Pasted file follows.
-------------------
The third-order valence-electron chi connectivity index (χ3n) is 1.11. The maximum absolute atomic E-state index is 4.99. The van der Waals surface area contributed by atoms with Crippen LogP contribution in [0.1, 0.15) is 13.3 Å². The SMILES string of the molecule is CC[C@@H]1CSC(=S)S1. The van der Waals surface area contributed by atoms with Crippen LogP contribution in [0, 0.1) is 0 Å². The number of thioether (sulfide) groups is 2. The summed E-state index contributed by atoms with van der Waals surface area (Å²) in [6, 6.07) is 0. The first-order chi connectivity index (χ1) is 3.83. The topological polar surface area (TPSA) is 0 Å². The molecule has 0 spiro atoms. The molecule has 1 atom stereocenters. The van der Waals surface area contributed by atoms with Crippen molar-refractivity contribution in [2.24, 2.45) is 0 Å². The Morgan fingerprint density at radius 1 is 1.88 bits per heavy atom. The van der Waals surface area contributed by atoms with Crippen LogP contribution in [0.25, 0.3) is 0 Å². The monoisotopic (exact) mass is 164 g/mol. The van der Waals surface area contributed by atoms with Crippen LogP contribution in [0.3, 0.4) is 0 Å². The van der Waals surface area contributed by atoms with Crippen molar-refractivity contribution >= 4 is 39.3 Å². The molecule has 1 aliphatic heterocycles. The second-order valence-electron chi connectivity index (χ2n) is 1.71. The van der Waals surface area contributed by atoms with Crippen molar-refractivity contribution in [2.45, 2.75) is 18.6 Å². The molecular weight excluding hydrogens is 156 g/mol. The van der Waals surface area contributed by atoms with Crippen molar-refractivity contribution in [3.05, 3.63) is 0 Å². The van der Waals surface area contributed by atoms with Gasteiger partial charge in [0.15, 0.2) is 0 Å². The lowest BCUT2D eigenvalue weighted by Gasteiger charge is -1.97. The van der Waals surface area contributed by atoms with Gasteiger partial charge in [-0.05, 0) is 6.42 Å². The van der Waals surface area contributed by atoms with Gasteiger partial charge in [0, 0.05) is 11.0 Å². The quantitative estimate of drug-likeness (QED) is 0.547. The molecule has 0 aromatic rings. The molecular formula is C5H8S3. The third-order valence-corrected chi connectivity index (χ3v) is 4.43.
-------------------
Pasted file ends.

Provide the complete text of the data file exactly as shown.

The third-order valence-electron chi connectivity index (χ3n) is 1.11. The maximum absolute atomic E-state index is 4.99. The van der Waals surface area contributed by atoms with Crippen LogP contribution in [0.1, 0.15) is 13.3 Å². The SMILES string of the molecule is CC[C@@H]1CSC(=S)S1. The van der Waals surface area contributed by atoms with Crippen LogP contribution in [0, 0.1) is 0 Å². The number of thioether (sulfide) groups is 2. The summed E-state index contributed by atoms with van der Waals surface area (Å²) in [6, 6.07) is 0. The first-order chi connectivity index (χ1) is 3.83. The topological polar surface area (TPSA) is 0 Å². The molecule has 0 spiro atoms. The molecule has 1 atom stereocenters. The van der Waals surface area contributed by atoms with Crippen molar-refractivity contribution in [2.24, 2.45) is 0 Å². The Morgan fingerprint density at radius 1 is 1.88 bits per heavy atom. The van der Waals surface area contributed by atoms with Crippen LogP contribution in [0.25, 0.3) is 0 Å². The monoisotopic (exact) mass is 164 g/mol. The van der Waals surface area contributed by atoms with Crippen LogP contribution in [0.3, 0.4) is 0 Å². The van der Waals surface area contributed by atoms with Crippen molar-refractivity contribution >= 4 is 39.3 Å². The molecule has 1 aliphatic heterocycles. The second-order valence-electron chi connectivity index (χ2n) is 1.71. The van der Waals surface area contributed by atoms with Crippen molar-refractivity contribution in [2.45, 2.75) is 18.6 Å². The molecular weight excluding hydrogens is 156 g/mol. The van der Waals surface area contributed by atoms with Crippen molar-refractivity contribution in [3.05, 3.63) is 0 Å². The van der Waals surface area contributed by atoms with Gasteiger partial charge in [0.15, 0.2) is 0 Å². The lowest BCUT2D eigenvalue weighted by Gasteiger charge is -1.97. The van der Waals surface area contributed by atoms with Gasteiger partial charge in [-0.05, 0) is 6.42 Å². The van der Waals surface area contributed by atoms with Gasteiger partial charge in [0, 0.05) is 11.0 Å². The quantitative estimate of drug-likeness (QED) is 0.547. The molecule has 0 aromatic rings. The molecular formula is C5H8S3. The third-order valence-corrected chi connectivity index (χ3v) is 4.43.